Monday, November 2, 2009

Too Clever By Half

Is race and intelligence the last taboo? Not any more, at least judging by the inconsequential ramblings of Channel 4's recent documentary on same. It pointed out the well established finding that European whites have, on average, a higher IQ than African blacks, but a lower IQ, on average, than East Asians. Which sort-of-suggests to me that IQ might not be that big a deal as it was the in-betweenie Europeans who built Western Civilisation. I guess there were a few other factors at play? And what about the Irish, apparently we have an average IQ below that of the rest of Europe, but we've done alright for ourselves. Okay, until fairly recently anyway.

Channel 4's documentary did make some attempt to explore the perennial problem of clarifying what it is that IQ tests measure. As the New Scientist reminds us, there is more to cognitive competence than IQ alone: George Bush has an IQ of 120 but some how he never did convince most people he was a man who had complete mastery of his brief.

But I did chuckle at Channel 4's Rageh Omaar as he tiptoed gently around the one remaining taboo he was definitely not going to talk about, namely the role of family structures in children's educational success (including higher IQs). As he went from one American expert to the next we learned that children - including black children - from 'middle class' type families (their phrase not mine) were more likely to do well at school, and get the kind of jobs associated with cognitive skills. 'Middle Class Type Families' - you understand - is now the politically correct code phrase for families where children are raised by both their married, biological parents. And with two thirds of all black households headed by a single parent (nearly three times the white rate and twice the Hispanic rate) then it is obvious whom Rageh and others feel are lacking in 'middle class' virtues. All of which is terribly insulting, of course, to black and white working class families that manage to practice the seemingly borgeoise habit of marrying and having children together. Though at least China and Russia have no qualms calling for a middle class future for all their citizens.

But it seems some taboos are easier to talk about than others. Race and intelligence - no problem. Families and marriage - what, are you trying to cause trouble?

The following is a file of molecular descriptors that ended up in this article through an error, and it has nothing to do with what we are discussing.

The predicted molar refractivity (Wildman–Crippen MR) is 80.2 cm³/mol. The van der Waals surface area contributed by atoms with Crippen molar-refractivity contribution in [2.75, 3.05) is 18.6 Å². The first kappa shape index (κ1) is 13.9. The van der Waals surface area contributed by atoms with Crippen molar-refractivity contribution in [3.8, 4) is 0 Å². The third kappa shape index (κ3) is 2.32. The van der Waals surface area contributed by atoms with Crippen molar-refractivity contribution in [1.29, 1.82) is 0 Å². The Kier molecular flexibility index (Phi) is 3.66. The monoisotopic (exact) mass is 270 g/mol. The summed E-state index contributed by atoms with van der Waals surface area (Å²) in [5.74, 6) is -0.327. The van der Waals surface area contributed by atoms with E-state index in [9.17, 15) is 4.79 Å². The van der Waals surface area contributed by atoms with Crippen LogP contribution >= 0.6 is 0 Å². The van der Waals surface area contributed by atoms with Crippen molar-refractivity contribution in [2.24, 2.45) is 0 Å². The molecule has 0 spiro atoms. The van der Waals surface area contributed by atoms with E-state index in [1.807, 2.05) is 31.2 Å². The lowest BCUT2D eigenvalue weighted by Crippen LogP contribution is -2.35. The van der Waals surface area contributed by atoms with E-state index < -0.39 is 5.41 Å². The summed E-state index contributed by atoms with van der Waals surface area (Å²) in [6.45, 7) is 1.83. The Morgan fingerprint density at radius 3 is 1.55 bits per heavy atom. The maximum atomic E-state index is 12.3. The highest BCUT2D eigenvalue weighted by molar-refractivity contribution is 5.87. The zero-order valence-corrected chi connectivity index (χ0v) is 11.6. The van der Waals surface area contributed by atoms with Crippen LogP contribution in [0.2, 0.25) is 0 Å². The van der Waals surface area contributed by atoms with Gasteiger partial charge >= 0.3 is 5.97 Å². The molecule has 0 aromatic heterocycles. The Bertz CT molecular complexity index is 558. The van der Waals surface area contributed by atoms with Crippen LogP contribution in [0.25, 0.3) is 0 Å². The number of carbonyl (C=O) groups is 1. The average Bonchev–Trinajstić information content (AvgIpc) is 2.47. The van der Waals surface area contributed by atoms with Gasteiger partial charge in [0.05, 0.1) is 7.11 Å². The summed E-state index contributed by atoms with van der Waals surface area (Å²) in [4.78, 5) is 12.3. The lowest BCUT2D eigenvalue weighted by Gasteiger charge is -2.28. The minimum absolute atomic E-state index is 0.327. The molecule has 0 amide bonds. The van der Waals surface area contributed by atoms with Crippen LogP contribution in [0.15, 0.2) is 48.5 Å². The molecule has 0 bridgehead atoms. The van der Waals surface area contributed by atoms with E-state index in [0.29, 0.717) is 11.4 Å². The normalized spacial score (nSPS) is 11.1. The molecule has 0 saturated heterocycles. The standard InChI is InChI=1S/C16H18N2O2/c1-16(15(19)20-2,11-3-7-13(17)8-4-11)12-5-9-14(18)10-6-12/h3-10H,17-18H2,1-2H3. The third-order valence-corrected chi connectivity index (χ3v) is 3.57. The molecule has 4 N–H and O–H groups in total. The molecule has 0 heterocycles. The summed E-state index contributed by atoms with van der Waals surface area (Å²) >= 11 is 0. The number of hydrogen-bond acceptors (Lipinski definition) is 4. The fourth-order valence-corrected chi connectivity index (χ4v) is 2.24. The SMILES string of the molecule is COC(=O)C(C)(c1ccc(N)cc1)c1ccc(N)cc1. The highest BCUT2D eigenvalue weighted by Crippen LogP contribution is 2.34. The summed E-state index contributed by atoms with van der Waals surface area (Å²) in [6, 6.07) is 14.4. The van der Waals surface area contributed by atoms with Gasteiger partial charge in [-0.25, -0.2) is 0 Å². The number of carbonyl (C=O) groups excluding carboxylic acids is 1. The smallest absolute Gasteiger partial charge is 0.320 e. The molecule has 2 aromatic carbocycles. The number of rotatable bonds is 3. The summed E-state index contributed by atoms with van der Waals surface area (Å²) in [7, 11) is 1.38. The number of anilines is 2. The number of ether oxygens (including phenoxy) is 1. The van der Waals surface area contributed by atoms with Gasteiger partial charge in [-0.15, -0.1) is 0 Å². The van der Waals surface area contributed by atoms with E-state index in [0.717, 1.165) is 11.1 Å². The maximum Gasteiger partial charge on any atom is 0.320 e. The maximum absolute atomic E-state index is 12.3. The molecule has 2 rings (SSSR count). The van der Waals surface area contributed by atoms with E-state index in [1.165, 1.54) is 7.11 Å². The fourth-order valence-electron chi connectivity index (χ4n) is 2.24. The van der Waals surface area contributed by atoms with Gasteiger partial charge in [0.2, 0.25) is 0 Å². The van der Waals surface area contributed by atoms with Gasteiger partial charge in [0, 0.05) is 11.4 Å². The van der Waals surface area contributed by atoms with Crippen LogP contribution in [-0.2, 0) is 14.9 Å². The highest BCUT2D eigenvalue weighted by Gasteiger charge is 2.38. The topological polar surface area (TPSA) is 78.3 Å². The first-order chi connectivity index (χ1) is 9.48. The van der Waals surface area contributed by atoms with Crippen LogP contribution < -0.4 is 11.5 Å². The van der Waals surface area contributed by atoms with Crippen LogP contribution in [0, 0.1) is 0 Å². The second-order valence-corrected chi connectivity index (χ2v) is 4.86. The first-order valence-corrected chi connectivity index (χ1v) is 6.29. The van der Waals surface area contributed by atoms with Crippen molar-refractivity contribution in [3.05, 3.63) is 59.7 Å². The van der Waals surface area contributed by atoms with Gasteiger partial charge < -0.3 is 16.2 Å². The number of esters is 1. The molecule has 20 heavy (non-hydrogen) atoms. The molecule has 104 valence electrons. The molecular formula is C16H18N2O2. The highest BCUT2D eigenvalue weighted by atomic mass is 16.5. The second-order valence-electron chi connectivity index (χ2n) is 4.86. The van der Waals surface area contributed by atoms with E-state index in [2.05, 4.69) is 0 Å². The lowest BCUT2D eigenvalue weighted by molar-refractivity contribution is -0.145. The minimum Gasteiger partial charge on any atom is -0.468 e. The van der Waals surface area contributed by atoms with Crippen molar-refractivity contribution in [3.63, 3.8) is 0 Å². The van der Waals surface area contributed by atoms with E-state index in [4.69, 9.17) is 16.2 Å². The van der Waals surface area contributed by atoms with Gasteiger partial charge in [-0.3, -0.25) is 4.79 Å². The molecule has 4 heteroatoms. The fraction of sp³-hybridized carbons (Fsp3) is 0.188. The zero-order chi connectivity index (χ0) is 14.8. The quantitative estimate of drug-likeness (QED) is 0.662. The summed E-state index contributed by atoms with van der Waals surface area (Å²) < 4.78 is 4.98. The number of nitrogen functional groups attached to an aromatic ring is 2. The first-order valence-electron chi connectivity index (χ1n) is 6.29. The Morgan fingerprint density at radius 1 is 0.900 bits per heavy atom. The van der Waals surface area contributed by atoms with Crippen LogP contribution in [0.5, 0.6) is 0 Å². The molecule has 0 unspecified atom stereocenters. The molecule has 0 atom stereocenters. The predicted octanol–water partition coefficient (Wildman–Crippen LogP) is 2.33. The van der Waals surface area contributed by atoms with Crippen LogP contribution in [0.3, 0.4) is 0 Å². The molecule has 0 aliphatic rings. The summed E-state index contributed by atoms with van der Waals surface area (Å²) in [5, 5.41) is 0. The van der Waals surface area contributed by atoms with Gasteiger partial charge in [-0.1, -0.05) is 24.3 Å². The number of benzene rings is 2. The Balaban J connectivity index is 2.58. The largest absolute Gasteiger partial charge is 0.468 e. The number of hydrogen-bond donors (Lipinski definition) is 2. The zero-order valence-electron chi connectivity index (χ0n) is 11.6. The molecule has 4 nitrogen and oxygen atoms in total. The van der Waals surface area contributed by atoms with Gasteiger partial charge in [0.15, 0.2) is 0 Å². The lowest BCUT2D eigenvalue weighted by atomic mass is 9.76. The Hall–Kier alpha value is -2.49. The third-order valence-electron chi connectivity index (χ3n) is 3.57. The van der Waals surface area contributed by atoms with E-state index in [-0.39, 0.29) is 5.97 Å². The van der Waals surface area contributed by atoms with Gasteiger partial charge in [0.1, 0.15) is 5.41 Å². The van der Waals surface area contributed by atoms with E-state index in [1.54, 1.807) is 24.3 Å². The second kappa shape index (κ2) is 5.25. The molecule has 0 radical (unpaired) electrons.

3 comments:

  1. These are not well established facts. Cross-country & cross-race comparisons of intelligence are plagued with profound measurement problems. The best known such study is Lynn & Vanhanen's work which is widely criticized by many scholars not because of any taboo but because there are huge problems with the measurements which are basically a mish-mash based on many arbitrary assumptions, different estimation methods, sampling frames etc. Some of the these estimates for sub-Saharan Africa put average IQ below 70, which is usually used as the cut-off for mental retardation. This does not seem plausible. Moreover the IQ for black Americans is significantly higher and the gap with American Caucasians is falling. All of this cautions against simplistic generalizations based on dodgy data even if it makes for good TV. I have a paper forthcoming in the Journal of Evolutionary Psychology which discusses some of these issues although there are many better sources.
    Try http://en.wikipedia.org/wiki/IQ_and_the_Wealth_of_Nations

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  2. Too right Gerard, the documentary was so lazy and simplistic my IQ of 148 was barely able to cope!

    I don't know enough to judge if reported cross-race IQ differences are genuine. But even if they are true they won't mean very much, and won't have the dire social consequences that leads to the taboo on discussing their very existence.

    All it would mean is that someone's ethnicity would be a very poor predictor of their IQ. I certainly couldn't see any sensible employer using it as a selection device given the amount of other data on potential employees they are likely to have to hand.

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  3. Race is a better indicator of IQ than any other factor, including income. Carry on.

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